As in Final Fantasy, you can push B and Select at the same time on the overworld to bring up the world map. While the game never actually mentions this feature, it is only available when you have the Ring received from Scott. The map is an interesting "globe" display that scrolls around incredibly slowly. I use quotes around "globe" because the world map is just as flat, square, and impossible as it is in every other RPG. The reason it's shown this way is because, unlike most maps, the land masses from FF2 wrap around the map edges, making a square map look pretty weird. The world map is nonetheless useful for finding the route to nearby locations.

The Bug List

Like its predecessor, Final Fantasy II has more than its fair share of bugs. At least this time most of the core combat mechanics work!

  • Party Magic Target Bug: The game generally denotes "target everyone" internally with the number 8. Apparently this number gets used when determining who gains magic defense progress, because instead of any character getting it, Firion's white magic counter (8 bytes away) is increased. As a result, all-party attack spells can lead to Firion's spirit increasing.
  • Target-Cancel Exploit: Both weapons and magic can be advanced easily by confirming the target of an action, then immediately cancelling and doing it again. It's boring and unnecessary, and you can't do it to your last party member, but it is one way to cheese past the tougher parts of this hard game.
  • No Weapon Memory: Not so much a bug as a coding shortcut, the game doesn't know or care exactly what weapons you attack with during a fight. All advancement is simply given to the weapons you have equipped at the end of combat.
  • Protect Bug: The Protect spell has no effect on any target except the caster. It's too bad since the caster is likely in the back row but hey, at least Blink still works.
  • Dispel Bug: No, this isn't a line I forgot to remove from the FF1 bug list. Once again, Dispel doesn't work. It's not even entirely clear what it was supposed to do, since monsters can absorb elements in addition to resisting them in this game. But it doesn't do it, in any case.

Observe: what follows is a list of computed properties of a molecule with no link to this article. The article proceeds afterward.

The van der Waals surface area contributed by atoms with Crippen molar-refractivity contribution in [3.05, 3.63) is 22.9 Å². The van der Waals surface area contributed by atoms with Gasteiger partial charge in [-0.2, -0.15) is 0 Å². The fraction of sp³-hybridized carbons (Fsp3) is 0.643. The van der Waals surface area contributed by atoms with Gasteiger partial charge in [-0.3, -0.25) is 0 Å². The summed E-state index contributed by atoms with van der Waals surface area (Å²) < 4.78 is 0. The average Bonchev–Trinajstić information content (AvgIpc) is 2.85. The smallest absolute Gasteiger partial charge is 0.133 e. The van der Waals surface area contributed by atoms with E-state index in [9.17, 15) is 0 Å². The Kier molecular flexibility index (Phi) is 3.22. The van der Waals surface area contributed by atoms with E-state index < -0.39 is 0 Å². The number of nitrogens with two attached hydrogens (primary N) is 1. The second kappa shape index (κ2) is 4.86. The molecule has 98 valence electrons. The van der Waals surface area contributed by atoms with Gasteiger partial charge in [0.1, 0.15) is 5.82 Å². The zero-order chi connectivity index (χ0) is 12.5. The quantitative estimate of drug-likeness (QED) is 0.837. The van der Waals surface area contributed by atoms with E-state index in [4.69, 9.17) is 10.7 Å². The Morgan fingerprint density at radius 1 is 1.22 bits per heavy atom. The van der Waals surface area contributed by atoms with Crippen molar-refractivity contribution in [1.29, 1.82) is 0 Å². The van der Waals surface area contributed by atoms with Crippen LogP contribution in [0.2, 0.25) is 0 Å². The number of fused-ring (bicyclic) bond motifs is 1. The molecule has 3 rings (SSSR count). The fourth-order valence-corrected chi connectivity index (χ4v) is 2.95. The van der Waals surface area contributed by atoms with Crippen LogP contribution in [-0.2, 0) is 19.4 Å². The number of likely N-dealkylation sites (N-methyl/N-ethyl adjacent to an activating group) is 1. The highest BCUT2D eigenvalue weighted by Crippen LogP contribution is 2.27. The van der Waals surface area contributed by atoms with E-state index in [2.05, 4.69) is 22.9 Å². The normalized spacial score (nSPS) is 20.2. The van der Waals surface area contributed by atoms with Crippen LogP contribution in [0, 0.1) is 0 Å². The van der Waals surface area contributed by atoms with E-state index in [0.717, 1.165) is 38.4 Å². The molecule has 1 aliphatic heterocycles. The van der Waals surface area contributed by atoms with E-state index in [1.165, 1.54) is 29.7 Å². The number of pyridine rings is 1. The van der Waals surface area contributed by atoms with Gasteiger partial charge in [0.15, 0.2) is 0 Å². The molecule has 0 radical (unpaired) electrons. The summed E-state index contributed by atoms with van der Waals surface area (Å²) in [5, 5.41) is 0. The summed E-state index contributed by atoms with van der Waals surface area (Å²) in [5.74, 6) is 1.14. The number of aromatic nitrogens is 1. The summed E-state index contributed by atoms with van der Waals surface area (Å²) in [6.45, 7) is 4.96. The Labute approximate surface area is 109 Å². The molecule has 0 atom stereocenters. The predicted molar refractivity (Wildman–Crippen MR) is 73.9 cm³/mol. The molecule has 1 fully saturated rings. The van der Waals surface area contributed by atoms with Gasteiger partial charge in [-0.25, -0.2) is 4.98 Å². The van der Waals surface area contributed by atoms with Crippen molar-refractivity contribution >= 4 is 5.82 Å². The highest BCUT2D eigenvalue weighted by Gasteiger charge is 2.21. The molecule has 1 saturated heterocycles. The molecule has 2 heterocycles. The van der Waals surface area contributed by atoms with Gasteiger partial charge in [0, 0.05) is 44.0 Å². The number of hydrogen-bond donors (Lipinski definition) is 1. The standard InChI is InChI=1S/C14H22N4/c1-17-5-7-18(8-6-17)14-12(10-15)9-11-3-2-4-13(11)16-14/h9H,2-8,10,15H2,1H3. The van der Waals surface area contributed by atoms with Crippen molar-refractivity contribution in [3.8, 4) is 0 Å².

• Ultima Bug: FF2 is the first game in the series to feature the Ultima spell, and they make quite a big deal out of it. It deals over 100 damage at level 1, so it may seem great—but it doesn't scale correctly. Even at level 16, it only deals around 500 damage to a single target. Presumably it was supposed to work like it does in remakes of the game, where your other skills contribute to Ultima's power, but even having every skill in the game at level 16 doesn't increase it's damage at all. It's too bad, really.
  • Aura/Barrier Level 8 Bugs: While this behavior may be intentional, it is at least strange that the Aura and Barrier spells never grant a level 8 bonus. If you want to hurt Undead or protect yourself from Ice, well too bad!
  • Wall Bug: The Wall spell automatically blocks black magic up to its own level, but when it does so, the spell animations are shown as if the spell hit. A side effect of this is that the spells Toad, Break, Death, and Warp will remove monsters from combat if they would otherwise be stopped by Wall. No monsters cast Wall on themselves, but you can cast it on them to take advantage of this bug.
  • Healing Item Target Bug: Items and monsters in FF2 don't actually use the spell system directly, but rather use a table of special abilities which includes the spell and certain specifics, such as target. All consumable items were given a target of "self." Unfortunately, that makes the Phoenix Down, Gold Needle, and Maiden's Kiss items pointless in combat, since no one with the status ailments they cure can actually use items!
  • Sap Bug: Sap is an interesting MP-damaging spell that reduces the target's MP to a fraction of its current amount. Unfortunately, whatever clever routine they came up with to calculate this fraction apparently only works on bytes and not full words. As a result, MP totals over 256 are hardly affected by Sap. Which is too bad, since that includes most late-game Spellcasters!
  • Stat Boost Bug: Some parts of the game imply that multiple armor stat boosts to the same stat should be cumulative, but they aren't. This does make armor choices a bit more interesting, though, so I'm fine with it.
  • Healing Staff Bug: The Healing Staff does a whole lot of damage to Undead, making it one of the best weapons in the game against them. However, it still heals them just like anyone else in addition to the damage.
  • Ripper Bug: The Ripper's damage totals display as 20 higher per hit. Which would make it a really awesome weapon ability, if that damage was actually inflicted! Of course, this may be some sort of mean joke by the programmers rather than a bug, for all I know.
  • Middle Character Target Bug: For some reason, the middle two characters tend to be attacked a lot more often than the other two character slots. And if you put one of them (perhaps Maria) in the back slot, Guy will take as many hits as everyone else combined. Which makes him a pretty good choice for tank, actually.
  • Dual-Wield Bug: Even though the game animates an attack with your second weapon, you actually still only attack with the first weapon. Not that dual-wielding is useless—it's a good way to level up another weapon at the cost of defense instead of offense. This may even have been intentional, but it's quite counterintuitive.